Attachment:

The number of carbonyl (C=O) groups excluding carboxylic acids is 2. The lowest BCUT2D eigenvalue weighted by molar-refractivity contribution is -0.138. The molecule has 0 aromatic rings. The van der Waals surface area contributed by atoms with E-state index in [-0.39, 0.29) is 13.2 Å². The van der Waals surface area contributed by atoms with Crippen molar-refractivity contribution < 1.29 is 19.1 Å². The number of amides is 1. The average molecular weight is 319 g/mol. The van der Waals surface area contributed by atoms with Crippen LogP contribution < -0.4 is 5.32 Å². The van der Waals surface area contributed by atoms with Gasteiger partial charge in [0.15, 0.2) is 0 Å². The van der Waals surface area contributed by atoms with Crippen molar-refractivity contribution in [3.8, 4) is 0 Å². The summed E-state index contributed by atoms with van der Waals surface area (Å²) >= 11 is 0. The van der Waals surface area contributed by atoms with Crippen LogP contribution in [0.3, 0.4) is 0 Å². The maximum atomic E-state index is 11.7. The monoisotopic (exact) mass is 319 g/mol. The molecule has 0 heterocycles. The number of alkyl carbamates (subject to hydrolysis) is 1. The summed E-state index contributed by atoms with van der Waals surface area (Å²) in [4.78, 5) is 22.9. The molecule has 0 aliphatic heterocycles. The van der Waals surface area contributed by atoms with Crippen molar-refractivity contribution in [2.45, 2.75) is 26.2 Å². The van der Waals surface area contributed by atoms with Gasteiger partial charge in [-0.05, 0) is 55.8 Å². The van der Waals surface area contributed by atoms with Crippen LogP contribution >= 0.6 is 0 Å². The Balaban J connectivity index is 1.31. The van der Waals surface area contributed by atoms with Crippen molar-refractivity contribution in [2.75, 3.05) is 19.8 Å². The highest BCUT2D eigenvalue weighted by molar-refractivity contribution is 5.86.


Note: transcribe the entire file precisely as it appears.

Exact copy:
The number of carbonyl (C=O) groups excluding carboxylic acids is 2. The lowest BCUT2D eigenvalue weighted by molar-refractivity contribution is -0.138. The molecule has 0 aromatic rings. The van der Waals surface area contributed by atoms with E-state index in [-0.39, 0.29) is 13.2 Å². The van der Waals surface area contributed by atoms with Crippen molar-refractivity contribution < 1.29 is 19.1 Å². The number of amides is 1. The average molecular weight is 319 g/mol. The van der Waals surface area contributed by atoms with Crippen LogP contribution < -0.4 is 5.32 Å². The van der Waals surface area contributed by atoms with Gasteiger partial charge in [0.15, 0.2) is 0 Å². The van der Waals surface area contributed by atoms with Crippen molar-refractivity contribution in [3.8, 4) is 0 Å². The summed E-state index contributed by atoms with van der Waals surface area (Å²) >= 11 is 0. The van der Waals surface area contributed by atoms with Crippen LogP contribution in [0.3, 0.4) is 0 Å². The maximum atomic E-state index is 11.7. The monoisotopic (exact) mass is 319 g/mol. The molecule has 0 heterocycles. The number of alkyl carbamates (subject to hydrolysis) is 1. The summed E-state index contributed by atoms with van der Waals surface area (Å²) in [4.78, 5) is 22.9. The molecule has 0 aliphatic heterocycles. The van der Waals surface area contributed by atoms with Crippen molar-refractivity contribution in [2.45, 2.75) is 26.2 Å². The van der Waals surface area contributed by atoms with Gasteiger partial charge in [-0.05, 0) is 55.8 Å². The van der Waals surface area contributed by atoms with Crippen LogP contribution >= 0.6 is 0 Å². The Balaban J connectivity index is 1.31. The van der Waals surface area contributed by atoms with Crippen molar-refractivity contribution in [2.75, 3.05) is 19.8 Å². The highest BCUT2D eigenvalue weighted by molar-refractivity contribution is 5.86.